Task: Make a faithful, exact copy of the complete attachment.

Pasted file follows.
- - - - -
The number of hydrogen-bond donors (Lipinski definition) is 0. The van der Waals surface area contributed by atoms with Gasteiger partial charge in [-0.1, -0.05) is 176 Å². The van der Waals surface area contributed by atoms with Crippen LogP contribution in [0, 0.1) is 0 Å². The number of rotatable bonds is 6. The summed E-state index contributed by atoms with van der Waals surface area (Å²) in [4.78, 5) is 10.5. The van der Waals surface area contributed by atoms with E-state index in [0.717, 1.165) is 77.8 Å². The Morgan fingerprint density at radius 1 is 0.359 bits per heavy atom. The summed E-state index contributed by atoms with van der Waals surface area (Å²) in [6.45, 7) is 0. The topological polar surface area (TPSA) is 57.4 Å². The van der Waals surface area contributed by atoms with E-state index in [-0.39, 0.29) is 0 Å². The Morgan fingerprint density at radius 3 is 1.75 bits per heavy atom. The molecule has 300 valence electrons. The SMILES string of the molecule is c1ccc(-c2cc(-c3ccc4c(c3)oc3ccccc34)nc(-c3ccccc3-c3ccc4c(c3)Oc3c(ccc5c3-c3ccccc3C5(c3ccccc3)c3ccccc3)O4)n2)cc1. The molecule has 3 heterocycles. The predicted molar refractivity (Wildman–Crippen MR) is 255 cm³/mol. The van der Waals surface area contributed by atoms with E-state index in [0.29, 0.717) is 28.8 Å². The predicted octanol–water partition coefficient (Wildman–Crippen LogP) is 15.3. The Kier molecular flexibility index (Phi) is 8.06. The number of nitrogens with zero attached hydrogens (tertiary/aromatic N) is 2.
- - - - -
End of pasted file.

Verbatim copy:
The number of hydrogen-bond donors (Lipinski definition) is 0. The van der Waals surface area contributed by atoms with Gasteiger partial charge in [-0.1, -0.05) is 176 Å². The van der Waals surface area contributed by atoms with Crippen LogP contribution in [0, 0.1) is 0 Å². The number of rotatable bonds is 6. The summed E-state index contributed by atoms with van der Waals surface area (Å²) in [4.78, 5) is 10.5. The van der Waals surface area contributed by atoms with E-state index in [0.717, 1.165) is 77.8 Å². The Morgan fingerprint density at radius 1 is 0.359 bits per heavy atom. The summed E-state index contributed by atoms with van der Waals surface area (Å²) in [6.45, 7) is 0. The topological polar surface area (TPSA) is 57.4 Å². The van der Waals surface area contributed by atoms with E-state index in [-0.39, 0.29) is 0 Å². The Morgan fingerprint density at radius 3 is 1.75 bits per heavy atom. The molecule has 300 valence electrons. The SMILES string of the molecule is c1ccc(-c2cc(-c3ccc4c(c3)oc3ccccc34)nc(-c3ccccc3-c3ccc4c(c3)Oc3c(ccc5c3-c3ccccc3C5(c3ccccc3)c3ccccc3)O4)n2)cc1. The molecule has 3 heterocycles. The predicted molar refractivity (Wildman–Crippen MR) is 255 cm³/mol. The van der Waals surface area contributed by atoms with E-state index in [0.29, 0.717) is 28.8 Å². The predicted octanol–water partition coefficient (Wildman–Crippen LogP) is 15.3. The Kier molecular flexibility index (Phi) is 8.06. The number of nitrogens with zero attached hydrogens (tertiary/aromatic N) is 2.